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Disable a specific repository in Linux when install a package

Disabling a specific repository while installing a package in Linux can be useful in various scenarios, such as avoiding packages from an untrusted or broken repository.

The exact method depends on the package manager you are using.

Here are methods for some of the most common package managers:

  1. APT (Debian, Ubuntu, and derivatives):
    • Temporarily Disable a Repository:
      • Edit the sources list: sudo nano /etc/apt/sources.list or the specific file in /etc/apt/sources.list.d/.
      • Comment out the repository line by adding a # at the beginning. For example, #deb bionic main.
      • Save and exit the editor. Run sudo apt update to refresh the package lists.
    • Exclude a Repository using the -o option:
      • This option is more temporary and doesn’t require editing configuration files.
      • Use the command: sudo apt-get -o Dir::Etc::sourcelist=”sources.list.d/repository-to-exclude.list” install package-name.
      • Replace repository-to-exclude.list with the name of the file for the repository you want to exclude.
  2. YUM (CentOS, RHEL, Fedora ):
    • Using –disablerepo Option:
      • This option allows you to temporarily disable a repository during the execution of a particular command.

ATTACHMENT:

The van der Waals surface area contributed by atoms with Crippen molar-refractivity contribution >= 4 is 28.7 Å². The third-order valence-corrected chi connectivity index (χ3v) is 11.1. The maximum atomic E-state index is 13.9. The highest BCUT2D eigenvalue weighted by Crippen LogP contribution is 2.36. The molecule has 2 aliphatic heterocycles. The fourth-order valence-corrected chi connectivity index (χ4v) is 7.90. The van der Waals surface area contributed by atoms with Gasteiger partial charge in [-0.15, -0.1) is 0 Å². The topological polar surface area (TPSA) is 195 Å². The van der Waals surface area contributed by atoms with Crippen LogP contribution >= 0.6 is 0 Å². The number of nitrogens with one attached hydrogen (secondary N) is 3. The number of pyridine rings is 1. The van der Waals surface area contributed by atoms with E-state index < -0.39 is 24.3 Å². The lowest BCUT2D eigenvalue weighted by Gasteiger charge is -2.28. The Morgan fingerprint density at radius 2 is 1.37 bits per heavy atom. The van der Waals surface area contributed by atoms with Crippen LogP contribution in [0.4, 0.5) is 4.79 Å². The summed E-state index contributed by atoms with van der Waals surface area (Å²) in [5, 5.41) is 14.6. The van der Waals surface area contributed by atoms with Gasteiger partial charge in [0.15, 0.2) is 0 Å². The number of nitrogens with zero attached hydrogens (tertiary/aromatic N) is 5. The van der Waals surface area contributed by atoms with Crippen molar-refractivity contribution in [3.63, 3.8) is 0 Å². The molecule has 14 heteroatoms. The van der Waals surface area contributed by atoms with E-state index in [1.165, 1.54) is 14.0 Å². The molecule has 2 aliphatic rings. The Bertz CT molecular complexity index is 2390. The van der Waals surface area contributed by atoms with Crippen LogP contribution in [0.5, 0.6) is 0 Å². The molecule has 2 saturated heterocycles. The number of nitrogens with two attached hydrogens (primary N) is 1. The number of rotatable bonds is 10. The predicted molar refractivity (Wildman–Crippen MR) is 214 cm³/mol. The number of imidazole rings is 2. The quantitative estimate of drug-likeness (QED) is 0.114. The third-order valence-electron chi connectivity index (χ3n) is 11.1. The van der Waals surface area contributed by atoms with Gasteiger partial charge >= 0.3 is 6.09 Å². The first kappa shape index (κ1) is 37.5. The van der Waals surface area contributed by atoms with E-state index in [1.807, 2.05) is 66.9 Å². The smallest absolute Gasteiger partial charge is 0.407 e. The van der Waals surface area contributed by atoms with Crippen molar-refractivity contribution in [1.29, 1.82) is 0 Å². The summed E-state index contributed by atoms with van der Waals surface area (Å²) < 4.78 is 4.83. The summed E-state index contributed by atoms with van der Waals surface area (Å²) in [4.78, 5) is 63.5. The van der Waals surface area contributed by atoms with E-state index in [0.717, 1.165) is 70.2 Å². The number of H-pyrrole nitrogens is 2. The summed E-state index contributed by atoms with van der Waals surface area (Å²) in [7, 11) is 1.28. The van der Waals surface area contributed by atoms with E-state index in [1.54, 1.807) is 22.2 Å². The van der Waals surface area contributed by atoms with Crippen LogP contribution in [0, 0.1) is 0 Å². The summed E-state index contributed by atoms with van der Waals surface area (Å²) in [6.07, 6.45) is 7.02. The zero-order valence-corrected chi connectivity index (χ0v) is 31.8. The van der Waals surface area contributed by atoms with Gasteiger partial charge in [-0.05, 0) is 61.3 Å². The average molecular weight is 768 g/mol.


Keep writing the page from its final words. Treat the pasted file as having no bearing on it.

• Use the command: sudo yum –disablerepo=repository-name install package-name.
      • Replace repository-name with the name of the repository you want to disable.
  3. DNF (Fedora and later):
    • Using –disablerepo Option:
      • Similar to YUM, DNF allows you to disable a repository temporarily for a single transaction.
      • The command is: sudo dnf –disablerepo=repository-name install package-name.
      • Here, repository-name should be replaced with the actual name of the repository you wish to disable.
  4. Zypper (openSUSE):
    • Using –disable-repositories Option:
      • Zypper allows disabling one or more repositories for a single command.
      • The command format is: sudo zypper –disable-repositories repository-name install package-name.
      • Replace repository-name with the repository’s name you want to exclude.
  5. Pacman (Arch Linux):
    • Temporarily Disable a Repository:
      • Open the Pacman configuration file: sudo nano /etc/pacman.conf.
      • Find the lines corresponding to the repository you want to disable and add a # at the start of these lines.
      • Save the file and exit. Note that you don’t need to run an update command as Pacman will do it automatically when you install or update packages.

After making these changes, you can proceed with installing the package, and the disabled repository will not be considered during the process. However, remember to revert any changes if you want to use the disabled repository in the future.